High prices for cancer drugs are affecting patient care in the U.S. but there are no magic buttons to push to make that go away. Development takes longer than ever and is under more government rules than ever, while the patent window remains small and lawsuit judgments if things go wrong are unlimited.
Writing in Mayo Clinic Proceedings, a group of oncologists say they have answers. Unfortunately, their simplistic take on economics would mean pharmaceutical development will become the modern generation's version of the steel industry and leave the country and never come back.
"Americans with cancer pay 50 percent to 100 percent more for the same patented drug than patients in other countries," says S. Vincent Rajkumar, M.D., of Mayo Clinic Cancer Center, who is one of the authors. "As oncologists we have a moral obligation to advocate for affordable cancer drugs for our patients."
But cherry picking economic data does not help. Rajkumar and Hagop Kantarjian, M.D., of MD Anderson Cancer Center, note that the average price of cancer drugs for about a year of therapy increased from $5,000 to $10,000 before 2000 to more than $100,000 by 2012 while household income in the U.S. decreased by about 8 percent.
They also deny that the expense of conducting research and drug development is real or that price controls on cancer drugs will stifle innovation despite the fact that the former is well-established and the latter has never not happened when price controls were implemented.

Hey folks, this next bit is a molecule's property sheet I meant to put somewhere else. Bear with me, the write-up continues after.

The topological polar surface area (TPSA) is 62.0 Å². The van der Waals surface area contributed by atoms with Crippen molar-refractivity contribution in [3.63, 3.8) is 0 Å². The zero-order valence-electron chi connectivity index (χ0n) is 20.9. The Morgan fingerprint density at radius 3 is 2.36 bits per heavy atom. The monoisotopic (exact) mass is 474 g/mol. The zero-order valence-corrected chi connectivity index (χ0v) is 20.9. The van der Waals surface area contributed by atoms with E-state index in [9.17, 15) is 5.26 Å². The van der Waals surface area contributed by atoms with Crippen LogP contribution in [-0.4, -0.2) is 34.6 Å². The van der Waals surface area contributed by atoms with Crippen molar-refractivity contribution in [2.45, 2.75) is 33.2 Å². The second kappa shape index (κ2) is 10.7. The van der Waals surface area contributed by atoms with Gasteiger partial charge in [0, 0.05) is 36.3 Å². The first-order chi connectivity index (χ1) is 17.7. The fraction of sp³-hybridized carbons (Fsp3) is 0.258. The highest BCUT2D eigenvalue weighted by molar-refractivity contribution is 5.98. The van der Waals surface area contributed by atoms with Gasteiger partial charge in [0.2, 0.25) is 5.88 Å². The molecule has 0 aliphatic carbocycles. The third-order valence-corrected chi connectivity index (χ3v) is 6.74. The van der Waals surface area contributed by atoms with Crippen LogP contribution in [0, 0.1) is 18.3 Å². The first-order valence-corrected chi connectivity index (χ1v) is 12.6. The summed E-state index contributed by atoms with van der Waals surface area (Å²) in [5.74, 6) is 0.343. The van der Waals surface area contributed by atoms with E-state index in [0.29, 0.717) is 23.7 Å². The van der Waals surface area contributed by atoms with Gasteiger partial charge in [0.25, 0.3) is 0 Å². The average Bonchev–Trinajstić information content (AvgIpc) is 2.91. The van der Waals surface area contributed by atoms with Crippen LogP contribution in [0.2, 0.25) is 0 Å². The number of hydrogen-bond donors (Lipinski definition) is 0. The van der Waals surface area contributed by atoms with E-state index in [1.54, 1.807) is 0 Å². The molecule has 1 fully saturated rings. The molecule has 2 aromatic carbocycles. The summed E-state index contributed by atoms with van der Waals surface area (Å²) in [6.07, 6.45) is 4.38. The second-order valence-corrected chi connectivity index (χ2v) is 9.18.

"One of the facts that people do not realize is that cancer drugs for the most part are not operating under a free market economy," says Rajkumar. "The fact that there are five approved drugs to treat an incurable cancer does not mean there is competition. Typically, the standard of care is that each drug is used sequentially or in combination, so that each new drug represents a monopoly with exclusivity granted by patent protection for many years."
Not all that many, or generic companies would not be the most profitable businesses in the industry while development for real companies takes 12 years and costs $2 billion. Their solution is the worst possible idea for innovation - let the government decide what it wants to pay after the expense is incurred. Currently, the federal government cannot dictate prices to drug companies the way they now can doctors - as a result of those new policies on costs, doctors are leaving Medicare patients behind completely and there is a shortage of general practitioners, not a great way to help future generations get quality medical care.
Some of the other recommendations are equally unworkable. Generic companies already have no costs and provide so no value so splitting the profit earlier in return for eliminating a generic competitor would mean dictating a generic competitor by force of government. Allowing importation of drugs from abroad would simply mean that drug companies will no longer allow cheaper pricing to poor countries.
What will work, though it will do nothing to reduce cost, is:
- Develop cancer treatment pathways/guidelines that incorporate the cost and benefit of cancer drugs.
- Allow the Patient-Centered Outcomes Research Institute and other cancer advocacy groups to consider cost in their recommendations.